Birdhaven Home

WORDS Michaela Stehr PRODUCTION Klara van Wyngaarden PHOTOS Dook

An award-winning family home in the heart of Birdhaven, Johannesburg brings space, volume and greenery into its core, while keeping every space accessible from the heart of the living hub.

Creating a sense of awe and occasion in a family home is no easy feat.

For David Hollis, founder of Arch3D Architects, the approach to this brief was all about the juxtaposition of materials and designing a visual feast for the senses. After visiting the owners’ previous home, he noticed the lack of volume and layering. “Each space merged into another, with no identity,’’ David says. “I wanted to play with volume here, and bring the excitement of creating a unique feeling of space within each function of the home, but still maintain that easy, flowing openness.” An amalgamation of these concepts has resulted in a space that allows for both family interaction and for refuge, based around a central statement hub.

The home lives in harmony with its surroundings.

Celebrating volume also allows for large vertical planes, perfect for displaying the owners’ art collection. Walking into the home, you are immediately struck by the use of complementary materials – concrete, timber, steel, glass. David’s main aim was to keep the walls sculptural and striking enough to exist without anything on them, for the home to speak volumes as a stand-alone creative space. “The project started off with a desire to build a house that gave us more space as a growing family, but it was important that we did not get lost in the space,” explain the homeowners. “We were nervous of creating something in which the family actually became disconnected because of a rambling design – so our initial brief was to build a large house that lives small.”

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With large, steel-framed glass “walls” in the living room, supported by concrete columns, David managed to blur the lines between the interior and exterior, and pull the considered landscaping to the forefront. The green elements are pops of urban jungle throughout the home, with a floor-to-ceiling living wall taking pride of place in the living room; it also effectively dampens sound and manages acoustics in the large area. “It’s light and airy, with high ceilings and lots of greenery,”say the homeowners.“ Nature is a source of endorphins for us, hence the green wall and swathes of glass.”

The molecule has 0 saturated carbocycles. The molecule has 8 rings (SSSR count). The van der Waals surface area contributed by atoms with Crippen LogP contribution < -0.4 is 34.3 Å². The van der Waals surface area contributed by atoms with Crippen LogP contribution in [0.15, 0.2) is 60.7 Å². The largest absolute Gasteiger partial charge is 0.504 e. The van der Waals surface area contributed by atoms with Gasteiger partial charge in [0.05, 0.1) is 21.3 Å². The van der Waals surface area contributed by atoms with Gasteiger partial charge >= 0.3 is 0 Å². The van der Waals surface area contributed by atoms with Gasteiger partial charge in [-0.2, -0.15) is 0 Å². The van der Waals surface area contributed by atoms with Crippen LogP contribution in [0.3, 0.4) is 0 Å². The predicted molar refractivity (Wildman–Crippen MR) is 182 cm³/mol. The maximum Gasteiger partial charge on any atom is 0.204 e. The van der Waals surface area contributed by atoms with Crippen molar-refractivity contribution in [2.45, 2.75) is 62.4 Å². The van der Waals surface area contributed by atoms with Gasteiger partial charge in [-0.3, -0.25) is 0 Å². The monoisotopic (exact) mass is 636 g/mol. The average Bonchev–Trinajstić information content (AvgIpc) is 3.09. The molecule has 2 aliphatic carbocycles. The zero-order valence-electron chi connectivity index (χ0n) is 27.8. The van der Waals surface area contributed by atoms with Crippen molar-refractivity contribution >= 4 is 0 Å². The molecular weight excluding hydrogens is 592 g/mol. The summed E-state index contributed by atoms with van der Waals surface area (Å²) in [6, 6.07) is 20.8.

A floating concrete staircase emphasises the angular lines presented in the architecture. It leads upstairs to the bedrooms, main bathrooms and study, all of which overlook the centre without imposing on the area. “We wanted a home where every space was used – a home that made the most of the beautiful weather in Johannesburg, and that allowed for shared spaces while also offering the ability to find a quiet, secluded pocket somewhere,” the homeowners say. “We wanted a place where we could entertain friends and family, no matter the weather conditions.”

Striking a balance between opening the home out towards the James & Ethel Gray Park across the road – and the views – but still maintaining a sense of privacy and security was also a priority for David. This resulted in positioning the home strategically to the rear of the site. The natural elevation created opportunities for a visual connection between the designated spaces of the home and the park. The driveway, car court and raised entrance court were created as a series of nodes to further heighten the sense of journey and occasion on arrival, with views from the street giving little away.

The result is a suburban oasis that brings a family together by embracing architecture, design and nature in equal measure. Recognised at the 2021 Gauteng Institute for Architecture Awards, the home is the recipient of an Award of Excellence, with the judges describing it as a residence that “can be celebrated for ticking all the right boxes in terms of sustainability, striking appeal, conceptual strength, technical execution and practical functionality”.

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